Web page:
“This rumor, this Aaron Hernandez rumor—which is so juicy, I want to get into it. It is big,” said Gerry Callahan, as soon as the show resumed.
“It’s certainly something we can play with as the days go on,” chimed in his co-host, Kirk Minihane. “I’m not sure how comfortable Michele is in talking about it.”
But McPhee was game. “Hey, let’s tease away,” she replied.
“Michelle knows the real motive for the murder of Odin Lloyd,” Callahan continued. “And let’s just say that Odin Lloyd caught Aaron Hernandez in a compromising position.”
In the brief exchange that followed, Minihane joked that Hernandez was a tight end, “both on and off the field.” McPhee added that Hernandez “kicked with both feet.”
Not surprisingly, the revelations quickly reverberated throughout Boston. The segment was promptly picked up by Metro, a daily newspaper with a large Boston presence. Two days later Hernandez was dead.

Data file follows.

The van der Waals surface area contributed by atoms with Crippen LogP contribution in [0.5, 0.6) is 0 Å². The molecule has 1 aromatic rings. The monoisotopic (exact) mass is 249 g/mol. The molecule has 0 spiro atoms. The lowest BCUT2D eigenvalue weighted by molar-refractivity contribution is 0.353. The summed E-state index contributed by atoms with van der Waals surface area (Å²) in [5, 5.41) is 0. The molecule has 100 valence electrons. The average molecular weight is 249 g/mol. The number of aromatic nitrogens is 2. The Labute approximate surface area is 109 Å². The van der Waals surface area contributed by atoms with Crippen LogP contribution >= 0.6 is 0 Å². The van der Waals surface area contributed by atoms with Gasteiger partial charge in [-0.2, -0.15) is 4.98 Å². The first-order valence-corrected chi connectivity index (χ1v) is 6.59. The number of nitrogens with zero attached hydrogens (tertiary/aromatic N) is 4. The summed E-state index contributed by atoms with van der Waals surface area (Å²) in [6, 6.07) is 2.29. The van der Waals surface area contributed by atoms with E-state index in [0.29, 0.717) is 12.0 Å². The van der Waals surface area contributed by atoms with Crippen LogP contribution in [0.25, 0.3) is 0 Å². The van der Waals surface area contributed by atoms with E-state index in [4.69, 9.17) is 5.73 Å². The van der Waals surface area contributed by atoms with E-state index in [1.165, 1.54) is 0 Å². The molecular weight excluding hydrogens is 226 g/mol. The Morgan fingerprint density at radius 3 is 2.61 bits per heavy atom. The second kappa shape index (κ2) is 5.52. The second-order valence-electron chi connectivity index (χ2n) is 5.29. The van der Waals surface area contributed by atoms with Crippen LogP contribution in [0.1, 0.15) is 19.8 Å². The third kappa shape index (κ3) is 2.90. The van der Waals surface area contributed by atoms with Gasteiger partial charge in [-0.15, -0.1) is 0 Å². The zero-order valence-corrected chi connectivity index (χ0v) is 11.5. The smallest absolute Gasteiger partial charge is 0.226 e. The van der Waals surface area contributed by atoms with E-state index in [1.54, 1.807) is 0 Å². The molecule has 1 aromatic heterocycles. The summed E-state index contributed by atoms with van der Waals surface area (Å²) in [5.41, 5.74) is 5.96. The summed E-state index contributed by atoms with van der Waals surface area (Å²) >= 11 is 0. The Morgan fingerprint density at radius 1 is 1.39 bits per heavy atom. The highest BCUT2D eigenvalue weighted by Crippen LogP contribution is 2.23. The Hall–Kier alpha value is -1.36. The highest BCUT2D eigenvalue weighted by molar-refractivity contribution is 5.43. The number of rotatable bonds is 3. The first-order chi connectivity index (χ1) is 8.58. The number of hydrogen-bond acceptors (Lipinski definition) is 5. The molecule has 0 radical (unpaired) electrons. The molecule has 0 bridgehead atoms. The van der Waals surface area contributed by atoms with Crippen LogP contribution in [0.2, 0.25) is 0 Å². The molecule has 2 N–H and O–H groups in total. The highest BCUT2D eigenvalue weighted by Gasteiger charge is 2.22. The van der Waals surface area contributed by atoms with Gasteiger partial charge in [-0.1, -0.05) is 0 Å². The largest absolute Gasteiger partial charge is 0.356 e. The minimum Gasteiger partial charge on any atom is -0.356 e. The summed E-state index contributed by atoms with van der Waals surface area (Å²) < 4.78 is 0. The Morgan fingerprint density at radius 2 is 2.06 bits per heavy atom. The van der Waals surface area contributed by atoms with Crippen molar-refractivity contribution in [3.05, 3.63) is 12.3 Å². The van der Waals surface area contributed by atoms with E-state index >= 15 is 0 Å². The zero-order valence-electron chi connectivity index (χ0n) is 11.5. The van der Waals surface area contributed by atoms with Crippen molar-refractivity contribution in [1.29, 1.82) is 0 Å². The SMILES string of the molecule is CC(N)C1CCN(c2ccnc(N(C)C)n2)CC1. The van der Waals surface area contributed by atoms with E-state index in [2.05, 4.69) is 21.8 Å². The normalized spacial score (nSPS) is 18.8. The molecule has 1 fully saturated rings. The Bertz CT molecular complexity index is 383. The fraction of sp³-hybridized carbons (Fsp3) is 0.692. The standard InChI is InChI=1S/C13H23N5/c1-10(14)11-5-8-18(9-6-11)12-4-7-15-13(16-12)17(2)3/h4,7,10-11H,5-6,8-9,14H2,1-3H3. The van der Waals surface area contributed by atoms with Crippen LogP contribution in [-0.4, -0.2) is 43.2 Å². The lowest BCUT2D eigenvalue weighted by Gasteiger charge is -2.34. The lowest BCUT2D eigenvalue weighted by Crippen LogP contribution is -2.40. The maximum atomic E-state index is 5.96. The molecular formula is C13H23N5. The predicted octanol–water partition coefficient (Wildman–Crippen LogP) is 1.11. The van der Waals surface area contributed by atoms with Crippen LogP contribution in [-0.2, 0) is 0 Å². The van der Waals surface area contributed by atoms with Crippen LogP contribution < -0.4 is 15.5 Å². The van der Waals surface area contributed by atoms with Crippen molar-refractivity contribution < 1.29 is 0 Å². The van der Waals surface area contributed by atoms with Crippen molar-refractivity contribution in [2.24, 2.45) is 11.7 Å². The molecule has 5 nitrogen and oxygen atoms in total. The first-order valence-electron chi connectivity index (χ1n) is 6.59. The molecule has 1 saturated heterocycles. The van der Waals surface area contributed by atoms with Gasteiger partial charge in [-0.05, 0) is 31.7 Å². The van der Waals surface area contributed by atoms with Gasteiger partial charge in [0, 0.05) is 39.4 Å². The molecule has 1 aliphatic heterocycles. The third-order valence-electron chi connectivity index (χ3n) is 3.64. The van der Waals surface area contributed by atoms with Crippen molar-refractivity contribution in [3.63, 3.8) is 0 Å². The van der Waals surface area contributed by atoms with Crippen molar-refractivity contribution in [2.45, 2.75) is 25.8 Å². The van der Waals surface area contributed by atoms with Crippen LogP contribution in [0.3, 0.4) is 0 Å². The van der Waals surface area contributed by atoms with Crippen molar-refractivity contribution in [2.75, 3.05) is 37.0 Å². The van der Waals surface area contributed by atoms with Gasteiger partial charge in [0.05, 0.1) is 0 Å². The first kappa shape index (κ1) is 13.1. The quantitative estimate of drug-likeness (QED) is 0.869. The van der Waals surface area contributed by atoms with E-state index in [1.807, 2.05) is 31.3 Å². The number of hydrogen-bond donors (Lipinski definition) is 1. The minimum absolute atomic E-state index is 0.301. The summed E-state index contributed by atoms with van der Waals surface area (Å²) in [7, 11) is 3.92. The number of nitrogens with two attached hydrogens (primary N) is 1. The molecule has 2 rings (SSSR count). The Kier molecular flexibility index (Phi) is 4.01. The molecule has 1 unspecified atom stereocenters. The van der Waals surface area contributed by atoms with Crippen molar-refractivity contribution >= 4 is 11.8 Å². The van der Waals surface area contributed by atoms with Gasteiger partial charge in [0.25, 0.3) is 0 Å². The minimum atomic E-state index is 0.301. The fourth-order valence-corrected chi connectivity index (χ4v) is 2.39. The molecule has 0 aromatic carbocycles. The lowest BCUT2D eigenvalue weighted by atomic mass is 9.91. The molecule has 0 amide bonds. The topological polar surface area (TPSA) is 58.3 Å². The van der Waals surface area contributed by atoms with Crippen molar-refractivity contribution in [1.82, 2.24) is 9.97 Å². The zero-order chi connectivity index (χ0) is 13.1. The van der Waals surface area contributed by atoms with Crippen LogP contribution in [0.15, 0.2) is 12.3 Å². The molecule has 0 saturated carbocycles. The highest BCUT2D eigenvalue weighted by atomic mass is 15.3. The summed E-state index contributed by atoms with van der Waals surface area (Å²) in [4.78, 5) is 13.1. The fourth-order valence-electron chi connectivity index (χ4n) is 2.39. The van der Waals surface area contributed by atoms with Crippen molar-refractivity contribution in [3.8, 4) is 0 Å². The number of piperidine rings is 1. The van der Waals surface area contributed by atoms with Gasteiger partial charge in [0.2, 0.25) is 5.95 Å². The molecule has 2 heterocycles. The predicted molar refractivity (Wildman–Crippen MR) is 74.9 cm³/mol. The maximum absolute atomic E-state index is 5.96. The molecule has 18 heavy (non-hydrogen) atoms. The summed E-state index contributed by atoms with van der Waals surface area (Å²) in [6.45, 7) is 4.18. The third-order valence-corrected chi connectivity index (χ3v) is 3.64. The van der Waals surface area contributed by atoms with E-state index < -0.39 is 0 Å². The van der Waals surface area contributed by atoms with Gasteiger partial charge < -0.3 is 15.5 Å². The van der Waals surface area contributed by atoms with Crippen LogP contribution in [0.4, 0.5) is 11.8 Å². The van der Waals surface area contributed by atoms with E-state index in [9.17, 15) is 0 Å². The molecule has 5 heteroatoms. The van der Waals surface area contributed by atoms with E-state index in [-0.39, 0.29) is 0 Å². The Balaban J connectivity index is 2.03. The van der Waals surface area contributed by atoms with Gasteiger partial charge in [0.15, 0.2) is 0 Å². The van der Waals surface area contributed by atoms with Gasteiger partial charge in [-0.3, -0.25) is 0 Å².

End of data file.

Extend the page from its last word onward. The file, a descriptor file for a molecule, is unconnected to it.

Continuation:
Not surprisingly, that radio interview has been blamed in some quarters for provoking the athlete’s suicide. “He killed himself on Wednesday—like the next day—and now everyone’s saying it’s because I outed him,” McPhee admits. But she maintains that by the time he was imprisoned, Hernandez had made no effort to conceal his sexuality. She claims that Hernandez’s relationship with a prisoner named Kennedy was an open secret at Souza-Baranowski Correctional Center, the Massachusetts prison where both men had been confined since 2015.
Criticism of the reporter intensified when, shortly after Hernandez’s death, McPhee wrote a blockbuster story on him for Newsweek. The article, largely based on information from blind sources in the Boston PD, alleged that Hernandez had been provoked to murder Odin after his longtime friend had publicly derided him as a “schmoocher,” a Boston street term for homosexuals. McPhee went on to report that Ernest Wallace—a co-defendant in the Lloyd murder case—told police that he wouldn’t have helped Hernandez dispose of the murder weapon if he’d known Hernandez was a “limp wrist.” But her biggest revelation was that Hernandez had openly carried on a relationship with a 22-year-old fellow inmate named Kyle Kennedy. (Kennedy was sentenced to Souza after his arrest for armed robbery in 2015, arriving at the Boston-area facility a few months after Hernandez did.)